Data analysis
We have used the EZproxy data to produce the following figures for each OU Faculty by level of study:

  1. The average number of e-resource accesses per student (who has accessed e-resources)
  2. Number of students at the part way point of the course (PWP) compared with the number accessing e-resources
  3. Number of students who completed the module (MCP) compared with the number of students who accessed e-resources


The underlying data for each Faculty was based on module-level data from EZproxy logs and from the OU’s Tableau workbook. The full set of data required for the analysis was not available for all modules. Modules with missing data were not included in the study. Data from students studying resits was also omitted.

Where students are studying more than one module the EZproxy system cannot track which module their e-resource access was related to.  Therefore the datafiles include an entry for each module studied by the student at the date of the resource access.  The effect of these duplicate entries on the figures has not been analysed. Future studies could also analyse and compare e-resource accesses for students who are only studying one module with students who are studying more than one module.

PWP: The number of students at the PWP is used across the OU to represent the number of students who started the module. This number is likely to be more accurate than the number of students registered at the start of the module. The number of students registered at the start can include students who didn’t actually start studying the module; these students may (for example) have changed their module choice or paused their study.

Comparisons between the PWP student numbers and the MCP student numbers are simple comparisons with the number of students recorded as having accessed library resources.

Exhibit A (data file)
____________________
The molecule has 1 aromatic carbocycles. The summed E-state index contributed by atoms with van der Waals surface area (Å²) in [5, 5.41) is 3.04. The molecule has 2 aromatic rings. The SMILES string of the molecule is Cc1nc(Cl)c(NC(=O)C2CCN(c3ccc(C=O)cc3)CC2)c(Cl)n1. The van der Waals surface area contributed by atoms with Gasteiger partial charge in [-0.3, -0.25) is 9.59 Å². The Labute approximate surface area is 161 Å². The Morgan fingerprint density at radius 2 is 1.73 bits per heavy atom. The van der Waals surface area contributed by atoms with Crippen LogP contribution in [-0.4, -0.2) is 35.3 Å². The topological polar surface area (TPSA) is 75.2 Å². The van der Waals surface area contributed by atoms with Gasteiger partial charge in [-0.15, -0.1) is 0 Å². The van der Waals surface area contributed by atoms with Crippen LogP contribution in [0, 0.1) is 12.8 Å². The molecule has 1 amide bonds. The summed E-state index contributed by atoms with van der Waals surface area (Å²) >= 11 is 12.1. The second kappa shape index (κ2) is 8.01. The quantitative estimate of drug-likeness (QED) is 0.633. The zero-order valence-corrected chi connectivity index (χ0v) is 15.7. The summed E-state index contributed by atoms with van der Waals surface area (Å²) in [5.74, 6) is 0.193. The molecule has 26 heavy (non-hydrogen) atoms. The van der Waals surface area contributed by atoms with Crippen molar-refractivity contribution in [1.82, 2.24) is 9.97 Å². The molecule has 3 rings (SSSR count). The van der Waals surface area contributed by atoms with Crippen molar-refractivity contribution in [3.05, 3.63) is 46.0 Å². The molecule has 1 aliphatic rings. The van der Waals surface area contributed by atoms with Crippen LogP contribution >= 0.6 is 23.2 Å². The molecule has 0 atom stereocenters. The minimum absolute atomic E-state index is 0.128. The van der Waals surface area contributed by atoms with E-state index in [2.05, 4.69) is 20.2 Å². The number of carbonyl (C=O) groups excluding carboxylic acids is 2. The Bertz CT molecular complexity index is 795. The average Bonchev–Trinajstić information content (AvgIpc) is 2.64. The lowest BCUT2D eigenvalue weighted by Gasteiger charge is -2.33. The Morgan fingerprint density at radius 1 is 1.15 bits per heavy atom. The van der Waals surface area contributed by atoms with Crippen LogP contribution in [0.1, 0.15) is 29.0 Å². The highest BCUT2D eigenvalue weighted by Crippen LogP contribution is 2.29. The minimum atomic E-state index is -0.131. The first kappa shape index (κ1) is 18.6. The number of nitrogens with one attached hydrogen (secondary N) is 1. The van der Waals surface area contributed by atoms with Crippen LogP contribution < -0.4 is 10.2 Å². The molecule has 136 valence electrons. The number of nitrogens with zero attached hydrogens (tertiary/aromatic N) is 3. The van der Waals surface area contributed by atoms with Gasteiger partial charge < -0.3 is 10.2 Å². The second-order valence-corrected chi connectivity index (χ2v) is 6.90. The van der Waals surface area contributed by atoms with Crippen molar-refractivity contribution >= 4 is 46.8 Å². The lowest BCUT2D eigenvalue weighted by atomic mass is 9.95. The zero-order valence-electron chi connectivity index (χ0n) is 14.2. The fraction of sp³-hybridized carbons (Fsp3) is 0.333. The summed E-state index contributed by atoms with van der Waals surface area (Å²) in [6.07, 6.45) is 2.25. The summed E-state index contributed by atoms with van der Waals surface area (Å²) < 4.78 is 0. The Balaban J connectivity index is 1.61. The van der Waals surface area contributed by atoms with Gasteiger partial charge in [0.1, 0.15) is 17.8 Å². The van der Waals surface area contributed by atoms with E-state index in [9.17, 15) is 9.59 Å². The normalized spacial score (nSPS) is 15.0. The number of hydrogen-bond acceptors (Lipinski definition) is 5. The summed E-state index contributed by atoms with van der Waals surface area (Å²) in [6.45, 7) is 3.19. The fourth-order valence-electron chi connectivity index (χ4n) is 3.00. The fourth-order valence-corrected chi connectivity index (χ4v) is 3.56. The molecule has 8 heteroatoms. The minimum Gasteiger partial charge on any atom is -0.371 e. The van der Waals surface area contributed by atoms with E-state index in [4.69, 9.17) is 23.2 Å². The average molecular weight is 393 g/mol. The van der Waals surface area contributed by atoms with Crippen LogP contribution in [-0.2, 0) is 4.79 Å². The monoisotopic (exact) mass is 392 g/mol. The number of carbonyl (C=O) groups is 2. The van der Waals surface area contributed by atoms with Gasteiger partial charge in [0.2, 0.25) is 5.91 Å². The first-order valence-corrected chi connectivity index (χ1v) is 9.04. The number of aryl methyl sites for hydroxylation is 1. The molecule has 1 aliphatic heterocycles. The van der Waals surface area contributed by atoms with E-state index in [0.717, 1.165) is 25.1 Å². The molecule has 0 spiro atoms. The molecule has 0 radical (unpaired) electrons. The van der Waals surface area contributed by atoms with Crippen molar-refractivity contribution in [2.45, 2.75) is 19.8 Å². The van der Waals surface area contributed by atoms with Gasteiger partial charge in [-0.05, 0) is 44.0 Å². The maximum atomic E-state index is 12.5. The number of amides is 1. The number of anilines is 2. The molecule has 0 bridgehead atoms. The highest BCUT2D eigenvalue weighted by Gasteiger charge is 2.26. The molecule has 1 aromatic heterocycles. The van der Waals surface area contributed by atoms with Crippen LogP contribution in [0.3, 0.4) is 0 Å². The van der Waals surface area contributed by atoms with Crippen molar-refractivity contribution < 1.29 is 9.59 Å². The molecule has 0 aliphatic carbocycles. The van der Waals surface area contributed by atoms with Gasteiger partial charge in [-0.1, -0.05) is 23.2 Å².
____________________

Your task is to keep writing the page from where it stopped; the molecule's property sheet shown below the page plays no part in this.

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Up and running with the OU Library Data Project

The Project Team have  been working on the Library Data project for about three weeks now. Here are some of the key questions we’ve been researching.

What research has been done using Library usage data?

We’ve made good progress with a literature review of research that’s been carried out using library data within libraries. Research studies have explored student achievement, retention, use by discipline, and demographics. We’ve decided that student achievement is a good starting point for our research. Can we show that there is a correlation between student achievement and use of our Library e-resources, as other HEI libraries have done (e.g. Cox & Jantti, 2012 2; Stone & Ramsden, 2103 1)?

Research of this kind often focuses on use of the physical library, or a combination of physical library use and e-resource data. At the OU Library we’re going to need to focus solely on use of e-resources and perhaps other measures of digital library use. Possibilities include:

  • queries to the Library helpdesk
  • number of information literacy skills activities accessed
  • remote attendance at online Library training events

We’ll continue to build on our literature review, but we have enough information now on research into student achievement to begin the first phase of our analysis work.

What data on library use is available to us?

We’ve started to explore the data that we have within the library on use of our electronic resources.

Data source Description
EZproxy raw logs All user activity during a session, including requests for images, scripts etc.